Uganda's President Yoweri Museveni wants trade barriers to come down, in Kisozi
Uganda's President Yoweri Museveni speaks during a Reuters interview at his farm in Kisozi settlement of Gomba district, in the Central Region of Uganda, January 16, 2022. Reuters

Uganda's President Yoweri Museveni has signed one of the world's harshest anti-LGBTQ laws, including the death penalty for "aggravated homosexuality", in defiance of Western condemnations and potential sanctions from aid donors.

Same-sex relations were already illegal in Uganda, as they are in more than 30 African countries, but the new law further targets lesbian, gay, bisexual, transgender and queer people.

It imposes capital punishment for some behaviour including having gay sex when HIV-positive, and stipulates a 20-year sentence for "promoting" homosexuality.

"The Ugandan president has today legalised state-sponsored homophobia and transphobia," said Clare Byarugaba, a Ugandan rights activist. "It's a very dark and sad day for the LGBTIQ community, our allies and all of Uganda."

She and other activists have vowed a legal challenge to the law, which Museveni was shown signing at his desk with a golden pen in a photo tweeted by Uganda's presidency. The 78-year-old leader has called homosexuality a "deviation from normal."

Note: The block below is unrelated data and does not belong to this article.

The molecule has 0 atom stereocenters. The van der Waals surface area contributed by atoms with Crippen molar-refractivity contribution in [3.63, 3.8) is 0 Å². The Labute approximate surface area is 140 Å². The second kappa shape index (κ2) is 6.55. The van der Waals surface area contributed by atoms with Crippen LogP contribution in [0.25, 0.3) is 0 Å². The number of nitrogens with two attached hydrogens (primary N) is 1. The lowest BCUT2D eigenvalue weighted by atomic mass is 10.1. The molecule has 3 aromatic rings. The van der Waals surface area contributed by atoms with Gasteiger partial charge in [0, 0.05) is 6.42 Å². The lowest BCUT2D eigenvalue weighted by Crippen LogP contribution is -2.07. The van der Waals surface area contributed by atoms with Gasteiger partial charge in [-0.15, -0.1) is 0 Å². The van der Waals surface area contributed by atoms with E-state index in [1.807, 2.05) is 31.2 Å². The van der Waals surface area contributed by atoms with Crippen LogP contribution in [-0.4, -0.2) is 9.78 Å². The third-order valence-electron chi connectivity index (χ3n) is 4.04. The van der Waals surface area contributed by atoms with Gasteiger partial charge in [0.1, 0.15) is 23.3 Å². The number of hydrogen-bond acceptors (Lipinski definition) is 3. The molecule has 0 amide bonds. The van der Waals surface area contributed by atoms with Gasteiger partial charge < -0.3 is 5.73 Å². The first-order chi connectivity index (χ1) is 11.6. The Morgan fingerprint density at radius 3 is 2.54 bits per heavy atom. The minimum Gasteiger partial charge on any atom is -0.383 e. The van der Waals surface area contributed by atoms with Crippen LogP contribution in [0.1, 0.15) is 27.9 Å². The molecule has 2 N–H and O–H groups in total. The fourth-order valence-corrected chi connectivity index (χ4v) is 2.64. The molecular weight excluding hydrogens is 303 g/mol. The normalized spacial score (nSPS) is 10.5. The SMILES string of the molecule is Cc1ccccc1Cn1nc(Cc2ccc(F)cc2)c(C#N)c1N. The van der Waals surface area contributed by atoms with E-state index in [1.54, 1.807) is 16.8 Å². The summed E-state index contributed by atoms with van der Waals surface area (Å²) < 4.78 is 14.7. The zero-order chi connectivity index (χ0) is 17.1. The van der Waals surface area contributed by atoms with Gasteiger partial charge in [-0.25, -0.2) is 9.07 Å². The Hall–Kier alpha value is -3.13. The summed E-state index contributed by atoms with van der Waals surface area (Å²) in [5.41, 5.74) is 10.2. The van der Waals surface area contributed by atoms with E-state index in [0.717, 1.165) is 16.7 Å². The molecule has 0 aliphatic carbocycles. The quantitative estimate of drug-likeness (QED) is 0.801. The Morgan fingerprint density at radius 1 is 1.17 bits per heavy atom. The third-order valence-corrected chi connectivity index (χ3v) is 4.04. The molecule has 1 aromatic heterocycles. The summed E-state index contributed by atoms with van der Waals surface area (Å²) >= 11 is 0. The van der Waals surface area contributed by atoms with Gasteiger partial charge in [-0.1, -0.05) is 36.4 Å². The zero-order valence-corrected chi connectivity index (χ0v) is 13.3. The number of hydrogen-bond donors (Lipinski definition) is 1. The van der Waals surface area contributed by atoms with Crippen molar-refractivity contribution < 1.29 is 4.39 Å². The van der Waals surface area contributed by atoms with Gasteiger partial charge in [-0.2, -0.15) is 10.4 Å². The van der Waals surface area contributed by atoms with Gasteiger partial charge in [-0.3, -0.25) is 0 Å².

A less restrictive 2014 anti-LGBTQ law was struck down by a domestic court on procedural grounds, after Western governments had initially suspended some aid, imposed visa restrictions and curtailed security cooperation.

Uganda receives billions of dollars in foreign aid each year and could now face another round of sanctions.

Three major health initiatives - the Global Fund to Fight AIDS, Tuberculosis and Malaria, the Joint United Nations Programme on HIV/AIDS (UNAIDS) and the U.S. President's Emergency Plan for AIDS Relief (PEPFAR) - issued a statement saying the law put Uganda's anti-HIV fight "in grave jeopardy".

Last month, the U.S. government said it was assessing the implications of the new legislation for activities in Uganda under PEPFAR, its flagship HIV/AIDS programme.

The European Union, United Nations and a coalition of international companies including Google also condemned the legislation after its original passage in March.


Museveni had urged lawmakers to resist "pressure from the imperialists" and parliament speaker Anita Among congratulated her colleagues on Monday.

"With a lot of humility, I thank my colleagues the Members of Parliament for withstanding all the pressure from bullies and doomsday conspiracy theorists in the interest of our country," she said in a statement.

The new law could encourage lawmakers in neighbouring Kenya and Tanzania seeking similar measures.

Uganda's LGBTQ community is afraid: many have closed down social media accounts and fled homes for safe houses.

Some are looking to go abroad.

Museveni had sent the original bill back to lawmakers, asking that they tone down some provisions. The amended version stipulated that merely identifying as LGBTQ is not a crime and revised a measure that obliged people to report homosexual activity to only require reporting when a child is involved.